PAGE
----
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Part 4: Pennsylvania Consumers Seem Ready

(Pennsylvania consumers can only imagine buying their beer and wine at a single location, like drinkers do elswhere.  File photo by Bruno Vincent/ Getty Images)

(Pennsylvania consumers can only imagine buying their beer and wine at a single location, like drinkers do elswhere. File photo by Bruno Vincent/ Getty Images)

John McDevitt John McDevitt
John McDevitt has been a reporter and editor at KYW Newsradio 1060...
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Regional Affairs Council - January 2012

KYW Regional Affairs Council

“State Store Standoff”

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By John McDevitt

PHILADELPHIA (CBS) — Lawmakers in Harrisburg continue to work on a plan to loosen the complete control of Pennsylvania’s wholesale and retail operations.

If Pa. House Bill 11 becomes law, wine could be sold in the private sector.  Is that a good thing?

The original bill was written to do away with state stores all together.  Now, the amended bill keeps the state stores — alcohol and wine sales stay there — while the private sector would be able to sell wine alongside the state stores.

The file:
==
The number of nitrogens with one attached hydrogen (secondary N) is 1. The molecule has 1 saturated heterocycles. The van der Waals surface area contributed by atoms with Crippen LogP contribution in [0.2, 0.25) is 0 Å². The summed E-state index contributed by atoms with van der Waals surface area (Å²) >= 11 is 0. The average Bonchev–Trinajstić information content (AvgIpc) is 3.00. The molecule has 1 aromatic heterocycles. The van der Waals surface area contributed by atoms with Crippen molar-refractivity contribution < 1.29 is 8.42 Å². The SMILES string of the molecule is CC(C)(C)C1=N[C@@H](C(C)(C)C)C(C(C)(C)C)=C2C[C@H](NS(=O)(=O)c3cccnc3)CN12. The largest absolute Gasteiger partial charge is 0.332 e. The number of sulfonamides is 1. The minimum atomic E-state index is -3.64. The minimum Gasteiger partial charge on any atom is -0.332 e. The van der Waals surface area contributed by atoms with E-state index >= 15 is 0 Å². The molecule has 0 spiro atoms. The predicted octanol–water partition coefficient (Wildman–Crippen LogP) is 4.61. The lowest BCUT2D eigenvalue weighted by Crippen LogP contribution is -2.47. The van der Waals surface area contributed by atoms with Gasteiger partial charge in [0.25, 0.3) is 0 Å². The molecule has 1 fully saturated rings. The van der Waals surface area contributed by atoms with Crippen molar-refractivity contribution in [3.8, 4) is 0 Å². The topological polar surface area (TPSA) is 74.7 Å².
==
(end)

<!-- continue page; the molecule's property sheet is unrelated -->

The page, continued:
Wholesalers could also compete with the state to sell to distributors, and that includes to beer distributors, convenience store chains, and big box chains.

This man, who had just finished a trip to a state-run liquor store in center city Philadelphia, thinks the new system would be an improvement for customers:

“People are looking for one-stop shopping — that makes more sense.  I know that there is a state revenue consideration, but I think when it comes down to it this is just a cumbersome process when it comes down to actually acquiring beer, wine, or liquor.  You have to go to basically two or three different places,” he said.

Political analyst Terry Madonna, a Franklin and Marshall College professor, has conducted several polls relating to state store privatization.  He’s not surprised that legislators have taken their time despite public eagerness for a change.

“This bill, as amended, would certainly pass muster with the public,” Madonna told KYW Newsradio.  “The problem is, it’s not just a top-of-mind subject.   If you go and you ask people, ‘What are the four or five real concerns that you have right now?,’ you are not going to see this on the list.   It’s just not a big priority even though it does draw significant support from the residents of the state.”

Moreover, the bill is not popular with employees of state stores, who fear losing their jobs.   There are also concerns about state revenue losses.  And many of the distributors are not happy with the $50,000 start-up fee to sell wine — not to mention the thousands of dollars for license renewal each year.

Debate on the bill is expected to start on the House floor this month.  KYW Newsradio 1060, CBS-3, and CBSPhilly.com will bring you updates as the process moves forward.  Stay tuned!

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